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About half of nearly 200 000 US adults reported in a recent survey that they’re watching their salt intake or reducing it, but only 1 in 5 said a health professional advised them to cut back. The data are from the 2013 Behavioral Risk Factor Surveillance System telephone survey, which for the first time has provided state-level estimates of sodium intake among the general population.
Survey participants in 26 states, the District of Columbia, and Puerto Rico answered questions about sodium intake. The percentage of adults who said they’ve lowered their salt consumption ranged from 38.7% in Utah to 73.4% in Puerto Rico. Only 13.5% of participants in Minnesota said a health professional suggested they cut their sodium intake, compared with 41.4% in Puerto Rico (Fang J et al. MMWR Morb Mortal Wkly Rep. 2015;64:695-698).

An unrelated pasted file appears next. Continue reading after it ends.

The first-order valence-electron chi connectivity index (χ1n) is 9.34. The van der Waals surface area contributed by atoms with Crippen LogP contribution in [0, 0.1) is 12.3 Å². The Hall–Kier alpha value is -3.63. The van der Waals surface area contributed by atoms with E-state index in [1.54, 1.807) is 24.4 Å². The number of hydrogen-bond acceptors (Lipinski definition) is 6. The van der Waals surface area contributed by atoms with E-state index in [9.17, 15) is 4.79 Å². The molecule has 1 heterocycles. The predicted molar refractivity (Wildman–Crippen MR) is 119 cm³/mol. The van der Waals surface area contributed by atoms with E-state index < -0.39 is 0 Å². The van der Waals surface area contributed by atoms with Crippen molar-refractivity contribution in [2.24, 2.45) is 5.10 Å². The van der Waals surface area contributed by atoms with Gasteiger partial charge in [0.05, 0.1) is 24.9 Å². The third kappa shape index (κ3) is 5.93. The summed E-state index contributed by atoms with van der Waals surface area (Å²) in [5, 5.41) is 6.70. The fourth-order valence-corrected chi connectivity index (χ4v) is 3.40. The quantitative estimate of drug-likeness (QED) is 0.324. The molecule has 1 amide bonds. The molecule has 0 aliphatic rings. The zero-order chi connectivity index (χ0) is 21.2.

The investigators noted that Puerto Rico residents may have fared well in sodium reduction because their hypertension rate is high—42.3% compared with 31.4% nationally. People living in the South, where the prevalence of hypertension also is high, were more likely to reduce salt intake than people residing in other US regions. In fact, in every jurisdiction surveyed, more people with hypertension acted to reduce their sodium consumption than those who didn’t have the condition.
However, 20% to 50% of survey participants with hypertension in various states reported doing nothing to cut back, and 38% to 68% said they hadn’t been counseled by a health professional to do so. Most adults without hypertension said they hadn’t cut back on sodium, nor had they been advised to do so.
The average daily sodium consumption is an estimated 3592 mg, much higher than the Healthy People 2020 target maximum of 2300 mg daily. “The data in this report highlight the opportunity to increase the proportion of health care professionals who advise their patients to reduce sodium intake and the proportion of US adults who take action to reduce sodium intake,” the investigators wrote.